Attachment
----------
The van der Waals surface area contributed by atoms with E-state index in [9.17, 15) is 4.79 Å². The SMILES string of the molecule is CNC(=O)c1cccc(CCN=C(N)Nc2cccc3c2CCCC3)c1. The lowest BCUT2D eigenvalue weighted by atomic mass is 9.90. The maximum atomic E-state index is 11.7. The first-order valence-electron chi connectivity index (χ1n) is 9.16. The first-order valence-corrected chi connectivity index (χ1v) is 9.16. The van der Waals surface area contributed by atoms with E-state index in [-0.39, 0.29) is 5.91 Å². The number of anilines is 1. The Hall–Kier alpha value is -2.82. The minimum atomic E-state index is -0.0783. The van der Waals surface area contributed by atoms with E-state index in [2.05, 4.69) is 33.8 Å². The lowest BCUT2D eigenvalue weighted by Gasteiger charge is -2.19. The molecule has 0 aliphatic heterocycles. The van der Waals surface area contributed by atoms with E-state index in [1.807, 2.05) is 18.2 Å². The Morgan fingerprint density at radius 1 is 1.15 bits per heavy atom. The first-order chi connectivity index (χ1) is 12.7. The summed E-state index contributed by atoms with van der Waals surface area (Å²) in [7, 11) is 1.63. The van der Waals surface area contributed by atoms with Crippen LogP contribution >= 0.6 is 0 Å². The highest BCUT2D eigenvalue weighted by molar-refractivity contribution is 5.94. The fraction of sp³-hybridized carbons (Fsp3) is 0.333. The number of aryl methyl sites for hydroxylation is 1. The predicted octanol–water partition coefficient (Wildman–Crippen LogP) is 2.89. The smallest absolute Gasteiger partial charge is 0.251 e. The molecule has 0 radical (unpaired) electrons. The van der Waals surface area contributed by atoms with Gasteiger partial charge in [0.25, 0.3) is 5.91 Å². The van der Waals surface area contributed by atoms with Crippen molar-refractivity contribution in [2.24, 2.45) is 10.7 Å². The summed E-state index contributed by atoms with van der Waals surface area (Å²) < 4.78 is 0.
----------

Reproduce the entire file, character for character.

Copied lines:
The van der Waals surface area contributed by atoms with E-state index in [9.17, 15) is 4.79 Å². The SMILES string of the molecule is CNC(=O)c1cccc(CCN=C(N)Nc2cccc3c2CCCC3)c1. The lowest BCUT2D eigenvalue weighted by atomic mass is 9.90. The maximum atomic E-state index is 11.7. The first-order valence-electron chi connectivity index (χ1n) is 9.16. The first-order valence-corrected chi connectivity index (χ1v) is 9.16. The van der Waals surface area contributed by atoms with E-state index in [-0.39, 0.29) is 5.91 Å². The number of anilines is 1. The Hall–Kier alpha value is -2.82. The minimum atomic E-state index is -0.0783. The van der Waals surface area contributed by atoms with E-state index in [2.05, 4.69) is 33.8 Å². The lowest BCUT2D eigenvalue weighted by Gasteiger charge is -2.19. The molecule has 0 aliphatic heterocycles. The van der Waals surface area contributed by atoms with E-state index in [1.807, 2.05) is 18.2 Å². The Morgan fingerprint density at radius 1 is 1.15 bits per heavy atom. The first-order chi connectivity index (χ1) is 12.7. The summed E-state index contributed by atoms with van der Waals surface area (Å²) in [7, 11) is 1.63. The van der Waals surface area contributed by atoms with Crippen LogP contribution >= 0.6 is 0 Å². The highest BCUT2D eigenvalue weighted by molar-refractivity contribution is 5.94. The fraction of sp³-hybridized carbons (Fsp3) is 0.333. The number of aryl methyl sites for hydroxylation is 1. The predicted octanol–water partition coefficient (Wildman–Crippen LogP) is 2.89. The smallest absolute Gasteiger partial charge is 0.251 e. The molecule has 0 radical (unpaired) electrons. The van der Waals surface area contributed by atoms with Gasteiger partial charge in [0.25, 0.3) is 5.91 Å². The van der Waals surface area contributed by atoms with Crippen molar-refractivity contribution in [2.24, 2.45) is 10.7 Å². The summed E-state index contributed by atoms with van der Waals surface area (Å²) < 4.78 is 0.